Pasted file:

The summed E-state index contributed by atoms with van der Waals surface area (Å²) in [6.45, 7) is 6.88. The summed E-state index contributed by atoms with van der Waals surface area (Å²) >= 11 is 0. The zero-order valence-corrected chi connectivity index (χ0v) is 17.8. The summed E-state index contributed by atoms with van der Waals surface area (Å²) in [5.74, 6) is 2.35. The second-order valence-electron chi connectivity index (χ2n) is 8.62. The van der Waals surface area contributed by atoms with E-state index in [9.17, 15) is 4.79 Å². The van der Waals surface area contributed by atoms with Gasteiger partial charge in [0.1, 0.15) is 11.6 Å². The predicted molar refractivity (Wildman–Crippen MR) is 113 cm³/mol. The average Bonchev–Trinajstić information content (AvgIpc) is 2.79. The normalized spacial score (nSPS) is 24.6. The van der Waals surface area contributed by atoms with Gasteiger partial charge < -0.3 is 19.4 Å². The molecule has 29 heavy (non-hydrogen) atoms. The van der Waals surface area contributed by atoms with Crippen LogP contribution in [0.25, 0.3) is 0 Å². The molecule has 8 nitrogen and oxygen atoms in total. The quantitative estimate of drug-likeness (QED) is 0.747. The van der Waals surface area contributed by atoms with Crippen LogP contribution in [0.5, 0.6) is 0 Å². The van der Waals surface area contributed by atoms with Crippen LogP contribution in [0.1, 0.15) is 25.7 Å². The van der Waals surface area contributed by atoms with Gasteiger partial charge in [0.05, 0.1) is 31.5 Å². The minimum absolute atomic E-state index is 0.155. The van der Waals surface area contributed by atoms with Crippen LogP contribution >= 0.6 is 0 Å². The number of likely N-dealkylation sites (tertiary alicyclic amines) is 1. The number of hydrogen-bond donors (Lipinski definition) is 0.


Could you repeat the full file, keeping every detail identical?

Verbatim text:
The summed E-state index contributed by atoms with van der Waals surface area (Å²) in [6.45, 7) is 6.88. The summed E-state index contributed by atoms with van der Waals surface area (Å²) >= 11 is 0. The zero-order valence-corrected chi connectivity index (χ0v) is 17.8. The summed E-state index contributed by atoms with van der Waals surface area (Å²) in [5.74, 6) is 2.35. The second-order valence-electron chi connectivity index (χ2n) is 8.62. The van der Waals surface area contributed by atoms with E-state index in [9.17, 15) is 4.79 Å². The van der Waals surface area contributed by atoms with Gasteiger partial charge in [0.1, 0.15) is 11.6 Å². The predicted molar refractivity (Wildman–Crippen MR) is 113 cm³/mol. The average Bonchev–Trinajstić information content (AvgIpc) is 2.79. The normalized spacial score (nSPS) is 24.6. The van der Waals surface area contributed by atoms with Gasteiger partial charge < -0.3 is 19.4 Å². The molecule has 29 heavy (non-hydrogen) atoms. The van der Waals surface area contributed by atoms with Crippen LogP contribution in [0.25, 0.3) is 0 Å². The molecule has 8 nitrogen and oxygen atoms in total. The quantitative estimate of drug-likeness (QED) is 0.747. The van der Waals surface area contributed by atoms with Crippen LogP contribution in [0.5, 0.6) is 0 Å². The van der Waals surface area contributed by atoms with Crippen LogP contribution in [0.1, 0.15) is 25.7 Å². The van der Waals surface area contributed by atoms with Gasteiger partial charge in [0.05, 0.1) is 31.5 Å². The minimum absolute atomic E-state index is 0.155. The van der Waals surface area contributed by atoms with Crippen LogP contribution >= 0.6 is 0 Å². The number of likely N-dealkylation sites (tertiary alicyclic amines) is 1. The number of hydrogen-bond donors (Lipinski definition) is 0.